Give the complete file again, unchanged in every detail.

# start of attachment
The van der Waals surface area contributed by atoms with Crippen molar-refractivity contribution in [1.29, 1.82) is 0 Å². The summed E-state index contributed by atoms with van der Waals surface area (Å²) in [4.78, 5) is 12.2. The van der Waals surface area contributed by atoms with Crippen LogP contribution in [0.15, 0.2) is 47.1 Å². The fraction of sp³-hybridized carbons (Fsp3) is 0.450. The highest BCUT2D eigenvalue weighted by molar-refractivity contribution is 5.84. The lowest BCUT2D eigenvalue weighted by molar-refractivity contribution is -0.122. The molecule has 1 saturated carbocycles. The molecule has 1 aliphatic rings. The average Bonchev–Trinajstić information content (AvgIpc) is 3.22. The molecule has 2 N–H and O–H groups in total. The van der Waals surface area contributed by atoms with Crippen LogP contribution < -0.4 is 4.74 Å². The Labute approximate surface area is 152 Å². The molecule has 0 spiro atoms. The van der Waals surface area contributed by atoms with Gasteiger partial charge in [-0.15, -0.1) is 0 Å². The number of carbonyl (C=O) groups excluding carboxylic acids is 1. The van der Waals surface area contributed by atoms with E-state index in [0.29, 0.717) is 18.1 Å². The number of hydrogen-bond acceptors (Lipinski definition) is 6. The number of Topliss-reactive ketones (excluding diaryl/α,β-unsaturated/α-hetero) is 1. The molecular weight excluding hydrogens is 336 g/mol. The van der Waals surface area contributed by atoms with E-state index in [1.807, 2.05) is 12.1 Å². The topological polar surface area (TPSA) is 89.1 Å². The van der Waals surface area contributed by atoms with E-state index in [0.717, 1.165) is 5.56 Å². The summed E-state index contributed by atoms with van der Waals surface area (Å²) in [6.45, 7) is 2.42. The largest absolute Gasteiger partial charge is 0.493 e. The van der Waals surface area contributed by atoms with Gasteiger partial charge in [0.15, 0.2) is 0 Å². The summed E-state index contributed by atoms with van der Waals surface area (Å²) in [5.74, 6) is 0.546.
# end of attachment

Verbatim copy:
The van der Waals surface area contributed by atoms with Crippen molar-refractivity contribution in [1.29, 1.82) is 0 Å². The summed E-state index contributed by atoms with van der Waals surface area (Å²) in [4.78, 5) is 12.2. The van der Waals surface area contributed by atoms with Crippen LogP contribution in [0.15, 0.2) is 47.1 Å². The fraction of sp³-hybridized carbons (Fsp3) is 0.450. The highest BCUT2D eigenvalue weighted by molar-refractivity contribution is 5.84. The lowest BCUT2D eigenvalue weighted by molar-refractivity contribution is -0.122. The molecule has 1 saturated carbocycles. The molecule has 1 aliphatic rings. The average Bonchev–Trinajstić information content (AvgIpc) is 3.22. The molecule has 2 N–H and O–H groups in total. The van der Waals surface area contributed by atoms with Crippen LogP contribution < -0.4 is 4.74 Å². The Labute approximate surface area is 152 Å². The molecule has 0 spiro atoms. The van der Waals surface area contributed by atoms with Gasteiger partial charge in [-0.15, -0.1) is 0 Å². The number of carbonyl (C=O) groups excluding carboxylic acids is 1. The van der Waals surface area contributed by atoms with E-state index in [0.29, 0.717) is 18.1 Å². The number of hydrogen-bond acceptors (Lipinski definition) is 6. The number of Topliss-reactive ketones (excluding diaryl/α,β-unsaturated/α-hetero) is 1. The molecular weight excluding hydrogens is 336 g/mol. The van der Waals surface area contributed by atoms with E-state index in [1.807, 2.05) is 12.1 Å². The topological polar surface area (TPSA) is 89.1 Å². The van der Waals surface area contributed by atoms with E-state index in [0.717, 1.165) is 5.56 Å². The summed E-state index contributed by atoms with van der Waals surface area (Å²) in [6.45, 7) is 2.42. The largest absolute Gasteiger partial charge is 0.493 e. The van der Waals surface area contributed by atoms with Gasteiger partial charge in [0.15, 0.2) is 0 Å². The summed E-state index contributed by atoms with van der Waals surface area (Å²) in [5.74, 6) is 0.546.